But if you're talking the morality of tax-avoidance... well, I think it gets a lot murkier.
If you've read this blog even casually, you know that one of my favorite quotes is from the great American jurist, Oliver Wendell Holmes: "Taxes are the price we pay for a civilized society." (Last used, I think, here when I was also talking about sleazy tax-avoidance schemes)
And if you've been following the business news lately, you've seen a lot of talk about inversion deals. (If you, like me, are not a tax accountant / lawyer, the short definition is: Moving out of the US and establishing your corporate "headquarters" in a country with a lower corporate tax rate than ours.)
And the more I've been reading about these deals, the madder I've gotten. Clearly, if the Supreme Court is right, and Corporations Are Persons, then way too many of them are sociopaths.
The current poster child for inversion is Minnesota-based Medtronic and its acquisition of Massachusetts-based-but-Ireland-headquartered Covidien (14 June 2014 New York Times article detailing the deal, here). But it's hardly the only such company making this move. Today's Times, for example, carries a David Gelles article (here) about the anticipated acquisition of Ireland-based pharmaceutical giant Shire by Chicago-based even-bigger pharmaceutical giant AbbVie.
Lawmakers may be starting to pay attention. Treasury Secretary Jacob Lew sent a letter to Congress Tuesday (as reported in today's New York Times by David Gelles, here), urging it "to take immediate action to halt the rush of companies abroad." Lew and some lawmakers are concerned about the significant reduction in tax receipts; I'm outraged by the immorality. Especially as many of the pharma companies that are moving abroad receive substantial payments from the federal government through Medicare and Medicaid.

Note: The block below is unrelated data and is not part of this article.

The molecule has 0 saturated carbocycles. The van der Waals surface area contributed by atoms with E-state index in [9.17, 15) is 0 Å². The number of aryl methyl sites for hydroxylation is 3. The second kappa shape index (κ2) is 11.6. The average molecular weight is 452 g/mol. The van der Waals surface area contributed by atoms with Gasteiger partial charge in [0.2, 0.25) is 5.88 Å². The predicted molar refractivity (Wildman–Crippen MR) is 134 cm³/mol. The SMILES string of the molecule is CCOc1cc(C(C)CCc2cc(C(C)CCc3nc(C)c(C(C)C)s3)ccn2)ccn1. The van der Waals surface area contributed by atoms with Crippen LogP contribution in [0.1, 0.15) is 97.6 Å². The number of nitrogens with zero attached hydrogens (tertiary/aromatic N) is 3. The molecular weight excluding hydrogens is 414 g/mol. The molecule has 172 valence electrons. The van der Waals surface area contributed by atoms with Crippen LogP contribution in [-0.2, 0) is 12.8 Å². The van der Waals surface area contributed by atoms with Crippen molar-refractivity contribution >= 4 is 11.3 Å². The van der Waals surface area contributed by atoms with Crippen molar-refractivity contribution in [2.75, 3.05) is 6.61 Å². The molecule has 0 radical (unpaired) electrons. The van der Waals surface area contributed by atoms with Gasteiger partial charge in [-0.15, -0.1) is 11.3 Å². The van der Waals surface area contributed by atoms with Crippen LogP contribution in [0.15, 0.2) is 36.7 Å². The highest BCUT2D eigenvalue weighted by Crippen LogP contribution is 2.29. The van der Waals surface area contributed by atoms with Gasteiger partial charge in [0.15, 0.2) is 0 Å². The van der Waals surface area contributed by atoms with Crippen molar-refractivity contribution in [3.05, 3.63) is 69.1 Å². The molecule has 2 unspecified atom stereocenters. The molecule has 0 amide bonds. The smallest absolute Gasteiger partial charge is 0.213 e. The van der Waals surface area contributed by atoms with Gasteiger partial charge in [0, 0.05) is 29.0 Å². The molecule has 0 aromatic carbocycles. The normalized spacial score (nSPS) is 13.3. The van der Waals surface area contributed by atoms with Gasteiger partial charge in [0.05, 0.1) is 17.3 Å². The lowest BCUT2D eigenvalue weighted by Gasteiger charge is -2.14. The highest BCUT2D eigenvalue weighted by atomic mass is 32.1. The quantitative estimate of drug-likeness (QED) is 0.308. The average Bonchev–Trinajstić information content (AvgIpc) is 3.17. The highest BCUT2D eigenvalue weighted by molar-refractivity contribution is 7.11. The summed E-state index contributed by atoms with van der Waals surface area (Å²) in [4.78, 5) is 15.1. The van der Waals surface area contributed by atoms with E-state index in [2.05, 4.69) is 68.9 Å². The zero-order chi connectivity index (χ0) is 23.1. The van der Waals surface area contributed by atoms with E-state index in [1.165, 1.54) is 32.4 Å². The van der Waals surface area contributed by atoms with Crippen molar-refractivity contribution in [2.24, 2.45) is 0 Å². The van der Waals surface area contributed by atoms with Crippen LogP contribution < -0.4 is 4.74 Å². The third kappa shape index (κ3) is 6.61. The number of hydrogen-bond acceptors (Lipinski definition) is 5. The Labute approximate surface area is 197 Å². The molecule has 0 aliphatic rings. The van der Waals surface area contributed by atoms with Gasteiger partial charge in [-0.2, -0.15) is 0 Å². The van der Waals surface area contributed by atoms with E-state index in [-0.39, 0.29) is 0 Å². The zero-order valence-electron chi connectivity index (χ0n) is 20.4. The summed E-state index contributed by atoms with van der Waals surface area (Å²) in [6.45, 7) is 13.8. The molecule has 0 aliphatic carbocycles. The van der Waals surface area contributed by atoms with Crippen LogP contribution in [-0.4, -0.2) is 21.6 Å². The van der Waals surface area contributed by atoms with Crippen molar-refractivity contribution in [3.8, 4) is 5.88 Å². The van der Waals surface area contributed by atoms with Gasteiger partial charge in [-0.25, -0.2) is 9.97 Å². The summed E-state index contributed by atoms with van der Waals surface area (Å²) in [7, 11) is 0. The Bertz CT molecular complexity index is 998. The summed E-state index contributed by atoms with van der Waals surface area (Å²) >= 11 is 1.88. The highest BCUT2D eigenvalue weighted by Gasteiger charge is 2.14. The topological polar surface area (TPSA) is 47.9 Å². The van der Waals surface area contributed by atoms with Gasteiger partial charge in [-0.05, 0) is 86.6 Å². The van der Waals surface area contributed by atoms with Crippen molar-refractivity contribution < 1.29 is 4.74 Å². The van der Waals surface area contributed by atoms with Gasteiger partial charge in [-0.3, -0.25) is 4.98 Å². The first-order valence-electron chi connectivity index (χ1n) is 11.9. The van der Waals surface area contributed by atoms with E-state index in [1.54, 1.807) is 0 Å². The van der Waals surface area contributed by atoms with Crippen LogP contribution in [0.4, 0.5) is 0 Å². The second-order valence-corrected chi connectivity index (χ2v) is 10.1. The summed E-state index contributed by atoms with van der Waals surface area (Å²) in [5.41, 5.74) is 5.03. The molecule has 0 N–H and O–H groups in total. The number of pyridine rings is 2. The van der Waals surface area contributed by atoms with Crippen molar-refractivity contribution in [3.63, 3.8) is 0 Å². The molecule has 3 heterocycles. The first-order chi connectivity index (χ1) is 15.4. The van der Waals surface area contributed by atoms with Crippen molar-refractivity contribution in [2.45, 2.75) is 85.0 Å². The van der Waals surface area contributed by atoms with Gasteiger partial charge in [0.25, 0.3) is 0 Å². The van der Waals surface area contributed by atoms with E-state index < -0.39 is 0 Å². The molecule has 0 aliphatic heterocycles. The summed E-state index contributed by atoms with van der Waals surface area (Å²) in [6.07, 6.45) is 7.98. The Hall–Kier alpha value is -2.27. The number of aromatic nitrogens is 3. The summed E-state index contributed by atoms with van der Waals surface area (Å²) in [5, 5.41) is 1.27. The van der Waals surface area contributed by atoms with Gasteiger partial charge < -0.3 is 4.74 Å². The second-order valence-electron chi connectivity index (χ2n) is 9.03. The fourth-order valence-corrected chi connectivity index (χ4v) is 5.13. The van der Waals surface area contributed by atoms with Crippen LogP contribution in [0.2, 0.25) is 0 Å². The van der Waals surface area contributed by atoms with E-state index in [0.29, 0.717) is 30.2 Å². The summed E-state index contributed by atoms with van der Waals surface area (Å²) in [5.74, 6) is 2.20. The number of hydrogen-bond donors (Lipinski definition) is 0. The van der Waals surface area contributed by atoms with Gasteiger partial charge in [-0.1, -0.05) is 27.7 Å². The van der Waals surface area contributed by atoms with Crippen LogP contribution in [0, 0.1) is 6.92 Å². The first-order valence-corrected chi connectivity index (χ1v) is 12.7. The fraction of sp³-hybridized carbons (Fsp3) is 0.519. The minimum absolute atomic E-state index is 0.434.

Thankfully, I'm not alone in my outrage.
Fortune senior editor at large Allan Sloan has written an excellent, blistering cover story (here; long but absolutely worth reading; if you're an audio person, Sloan gave a great interview to WNYC's Leonard Lopate yesterday, available here) on the fiscal and philosophical damage that mass inversion can / will cause. Sloan fairly presents the argument for moving "headquarters" abroad:
The U.S. tax rate is too high, and uncompetitive. Unlike many other countries, the U.S. taxes all profits worldwide, not just those earned here. A domicile abroad can offer a more competitive corporate tax rate. Fiduciary duty to shareholders requires that companies maximize returns.
But, Sloan argues, if your taxes are too high, you shouldn't desert the US: You should stay and fight for tax reform. Moreover:
I define “fiduciary duty” as the obligation to produce the best long-term results for shareholders, not “get the stock price up today.” Undermining the finances of the federal government by inverting helps undermine our economy. And that’s a bad thing, in the long run, for companies that do business in America.
Yes. I have written before that "shareholder value" is too often used to justify really questionable behavior (example: here).
The simple solution, many are saying, is to cut the US corporate tax rate. But would that work? Sloan believes (and I agree), that it wouldn't:
In the widely hailed 1986 tax reform act, Congress cut the corporate rate to 34% (now 35%) from 46%, and closed some loopholes. Corporate America was happy–for awhile. Now, with Ireland at 12.5% and Britain at 20% (or less, if you make a deal), 35% is intolerable. Let’s say we cut the rate to 25%, the wished-for number I hear bandied about. Other countries are lower, and could go lower still in order to lure our companies. Is Corporate America willing to pay any corporate rate above zero? I wonder.
Great: So we're back to playing a how-low-can-you-go game, and to hell with the rest of us. I don't know about you, but I'm stuck here -- and patriotically glad of it -- and paying my taxes. And may I point out that, while the "sticker rate" is 35%, it's not the actual rate that most companies pay (2013 CNN Money piece, here; according to the GAO, the effective tax rate in 2010 was ....12.6%).
As I said, Sociopaths.